The ECB can't take losses on the Greek bonds it holds and has already distributed any profits made on them to governments, Draghi said.

"It's up to the governments to decide whether they want to use these profits for Greece," he said. "The governments actually committed themselves to do so. So, the ECB is by and large done."

No more OSI for you. Meanwhile, the ECB and Spain continue their game of chicken:

Spanish Prime Minister Mariano Rajoy said on Nov. 6 he needs to know how much the ECB would push down Spain's borrowing costs before his government applies for aid and signs up to the conditions attached.

"It's entirely up to Spain and the Spanish government to take the decision," Draghi said. "The ECB can't give any assurances ex ante. The Governing Council will take the decision in total independence. There isn't any automatic quid pro quo."

Given the path of Greece, it is reasonable for Spain to ask what exactly they would get out of the deal. Because at least right now, you can make an argument that the ECB has no incentive to actually buy bonds if just by saying they are willing to buys bonds eliminates convertibility risk. In that case, Rajoy gets nothing more from the ECB for his efforts. It seems that the OMT will only be activated after sufficient crisis to push a nation into the loving arms of the Troika. By that time, of course, it will be too late to prevent another round of economic deterioration. With that in mind, see FT Alphaville for the latest on Spain's financing problems and unrealistic deficit forecasts.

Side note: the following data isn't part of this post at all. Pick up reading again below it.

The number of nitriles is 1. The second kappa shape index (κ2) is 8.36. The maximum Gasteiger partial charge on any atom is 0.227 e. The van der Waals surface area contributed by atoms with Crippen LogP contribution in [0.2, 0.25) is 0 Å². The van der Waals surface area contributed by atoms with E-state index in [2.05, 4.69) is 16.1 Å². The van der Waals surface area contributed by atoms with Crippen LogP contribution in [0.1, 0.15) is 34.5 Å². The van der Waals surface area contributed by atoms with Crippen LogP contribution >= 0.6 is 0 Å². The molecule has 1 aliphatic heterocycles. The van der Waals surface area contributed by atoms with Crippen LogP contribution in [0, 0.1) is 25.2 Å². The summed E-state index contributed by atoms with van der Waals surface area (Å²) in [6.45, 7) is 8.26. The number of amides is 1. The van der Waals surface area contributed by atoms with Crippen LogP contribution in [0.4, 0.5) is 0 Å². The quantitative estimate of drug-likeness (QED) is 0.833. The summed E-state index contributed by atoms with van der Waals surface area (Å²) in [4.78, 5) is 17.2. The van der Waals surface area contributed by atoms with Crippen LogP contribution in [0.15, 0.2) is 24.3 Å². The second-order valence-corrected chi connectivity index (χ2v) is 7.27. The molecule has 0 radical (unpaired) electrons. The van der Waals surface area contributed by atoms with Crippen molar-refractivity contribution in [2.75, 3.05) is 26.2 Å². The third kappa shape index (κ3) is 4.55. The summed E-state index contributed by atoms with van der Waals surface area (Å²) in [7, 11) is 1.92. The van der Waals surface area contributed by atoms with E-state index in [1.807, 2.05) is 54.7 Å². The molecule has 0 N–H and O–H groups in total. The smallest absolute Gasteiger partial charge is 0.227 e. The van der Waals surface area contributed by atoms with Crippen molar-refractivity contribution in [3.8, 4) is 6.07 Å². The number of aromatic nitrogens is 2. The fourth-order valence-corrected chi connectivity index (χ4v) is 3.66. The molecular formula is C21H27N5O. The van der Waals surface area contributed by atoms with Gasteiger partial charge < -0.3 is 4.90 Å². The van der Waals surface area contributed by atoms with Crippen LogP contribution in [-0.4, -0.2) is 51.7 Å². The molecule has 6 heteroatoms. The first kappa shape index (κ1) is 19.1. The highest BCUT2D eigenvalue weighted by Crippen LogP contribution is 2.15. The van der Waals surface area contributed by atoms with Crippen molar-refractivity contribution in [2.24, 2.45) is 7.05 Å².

Bottom Line: Yes, I remain a Euroskeptic. Maybe it is just in my blood. Europe still looks ugly, and will continue to be so for the next year at least (I tend to think wave after wave of austerity will push the Eurozone into a multi-year malaise, but let's just take it one year at a time for now). I expect European troubles will continue to cloud the global outlook and vex the earning plans of large multinationals for the time being.